Individuals are encouraged to plan early and often for goals like homebuying, raising kids, funding education savings accounts, and saving for retirement. People rarely anticipate planning for a divorce, yet careful consideration and advice of the associated financial planning implications are critical to ensure those goals can still be achieved in a reimagined post-divorce future.
With a Chartered Divorce Financial Analyst (CDFA) among the list of credentials represented by our team, we provide specialized divorce financial planning. This involves:
- Holistically evaluating the household assets and liabilities to assist in preparing the property division spreadsheet, often referred to as the 90.1 table under Alaska law
- Optimizing property division considering the underlying tax implications and future impacts to wealth
- Preparing for negotiations
- Applying expertise from recognized industry credentials to each unique circumstance
Going through a divorce undoubtedly brings forward a range of emotions. We recognize this heightened emotional state can cloud decision making. As a result, one of our primary goals in working with individuals during this type of transition is to help separate the emotions from the lasting financial decisions that must be made in divorce negotiations. Sometimes we hear the desire to “give away the farm” just to get the process over with, which we can certainly understand from an emotional standpoint. From the perspective of long-term planning impacts, we think it is prudent to help clients advocate for an equitable outcome that leaves both parties in a position to get back on their feet and re-envision their new path forward.
Each divorce is unique, with a number of factors to evaluate, both quantitative and qualitative. There are certain areas that most commonly lead to questions or require more advanced planning:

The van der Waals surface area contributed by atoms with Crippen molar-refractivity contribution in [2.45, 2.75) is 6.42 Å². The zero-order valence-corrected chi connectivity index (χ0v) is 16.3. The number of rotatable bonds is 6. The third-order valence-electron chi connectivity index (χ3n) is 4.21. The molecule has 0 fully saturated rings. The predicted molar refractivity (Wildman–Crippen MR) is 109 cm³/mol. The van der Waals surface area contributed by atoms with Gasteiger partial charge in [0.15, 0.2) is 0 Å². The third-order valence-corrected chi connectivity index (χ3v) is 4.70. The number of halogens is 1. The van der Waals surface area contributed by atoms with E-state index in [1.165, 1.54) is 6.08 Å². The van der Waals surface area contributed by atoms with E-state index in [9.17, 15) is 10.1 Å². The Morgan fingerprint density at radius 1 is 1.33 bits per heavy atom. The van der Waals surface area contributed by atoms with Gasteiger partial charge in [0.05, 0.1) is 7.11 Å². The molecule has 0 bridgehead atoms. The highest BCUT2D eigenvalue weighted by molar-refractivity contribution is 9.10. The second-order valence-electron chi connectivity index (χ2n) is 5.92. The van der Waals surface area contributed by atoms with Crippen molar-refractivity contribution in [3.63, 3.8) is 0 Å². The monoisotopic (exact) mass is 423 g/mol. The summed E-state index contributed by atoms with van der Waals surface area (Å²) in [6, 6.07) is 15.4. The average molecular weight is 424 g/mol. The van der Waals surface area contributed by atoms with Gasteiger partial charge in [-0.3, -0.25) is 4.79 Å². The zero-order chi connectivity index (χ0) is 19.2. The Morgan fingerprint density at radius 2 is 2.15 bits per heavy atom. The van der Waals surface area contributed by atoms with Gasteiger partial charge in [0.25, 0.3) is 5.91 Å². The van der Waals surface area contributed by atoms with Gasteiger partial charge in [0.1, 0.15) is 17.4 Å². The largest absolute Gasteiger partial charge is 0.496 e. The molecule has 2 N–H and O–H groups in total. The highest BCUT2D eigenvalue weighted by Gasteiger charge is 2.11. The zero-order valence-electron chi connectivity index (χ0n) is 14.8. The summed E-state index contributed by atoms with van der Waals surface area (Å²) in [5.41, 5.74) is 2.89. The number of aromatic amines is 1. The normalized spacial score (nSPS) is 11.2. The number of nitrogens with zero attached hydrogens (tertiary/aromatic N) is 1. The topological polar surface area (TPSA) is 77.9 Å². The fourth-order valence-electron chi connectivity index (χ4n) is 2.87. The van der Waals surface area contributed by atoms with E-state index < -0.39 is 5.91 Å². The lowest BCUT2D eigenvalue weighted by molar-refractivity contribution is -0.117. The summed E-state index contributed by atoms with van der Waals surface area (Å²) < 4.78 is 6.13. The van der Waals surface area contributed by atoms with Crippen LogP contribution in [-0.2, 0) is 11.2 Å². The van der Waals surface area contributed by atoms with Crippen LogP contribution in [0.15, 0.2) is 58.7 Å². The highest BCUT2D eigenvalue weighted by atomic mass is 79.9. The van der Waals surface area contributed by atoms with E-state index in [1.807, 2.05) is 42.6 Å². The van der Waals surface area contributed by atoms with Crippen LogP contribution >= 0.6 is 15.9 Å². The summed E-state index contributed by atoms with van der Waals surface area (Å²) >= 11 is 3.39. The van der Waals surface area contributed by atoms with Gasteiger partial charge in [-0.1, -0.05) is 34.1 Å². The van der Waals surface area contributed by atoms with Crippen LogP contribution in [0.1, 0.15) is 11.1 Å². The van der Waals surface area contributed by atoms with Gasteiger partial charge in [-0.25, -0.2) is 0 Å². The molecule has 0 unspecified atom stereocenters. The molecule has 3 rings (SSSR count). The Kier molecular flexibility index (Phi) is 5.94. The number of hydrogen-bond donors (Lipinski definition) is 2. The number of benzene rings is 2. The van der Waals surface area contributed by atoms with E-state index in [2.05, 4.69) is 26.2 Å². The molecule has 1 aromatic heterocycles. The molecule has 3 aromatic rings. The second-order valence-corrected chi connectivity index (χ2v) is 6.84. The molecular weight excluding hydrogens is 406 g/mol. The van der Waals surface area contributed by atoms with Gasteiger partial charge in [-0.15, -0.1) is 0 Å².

- All assets are not equal from a taxation standpoint. A $50,000 Roth IRA is not equivalent to a $50,000 traditional IRA, for instance. The taxation of different types of assets (IRAs, Roth IRAs, home sale proceeds, etc.) must be considered when proposing settlement options.
- Not every asset or liability needs to be divided. Conversations and negotiations around particular preferences may inform one party keeping an asset in its entirety (such as the house), resulting in an equalization payment or trading of another asset.
- There may be reasons for an unequal settlement/property division, such as loss of health insurance, tax equivalency calculations, income potential, etc.
- Certain assets/liabilities may be considered non-marital or pre-marital and therefore not factored into the property division negotiations.
Financial planning considerations with a divorce should not only include the property division, but also the optimization of those assets after the divorce is finalized. Helping clients envision their post-divorce life and how best to meet their new goals is one of the most rewarding parts of being involved in the planning process.
Meghan Carson, CPA, CFP®
Commentary: The opinions expressed are those of Alaska Wealth Advisors Investment Team. The opinions referenced are as of the date of publication and are subject to change due to changes in the market or economic conditions and may not necessarily come to pass. Forward looking statements cannot be guaranteed.
Note: This material should not be construed as tax advice. You should always consult with your tax professional with regard to specific tax questions and obligations.
Adviser Disclosure: Alaska Wealth Advisors is an investment adviser registered with the U.S. Securities and Exchange Commission. Registration does not imply a certain level of skill or training. More information about Alaska Wealth Advisors’ investment advisory services can be found in its Form ADV Part 2, which is available upon request.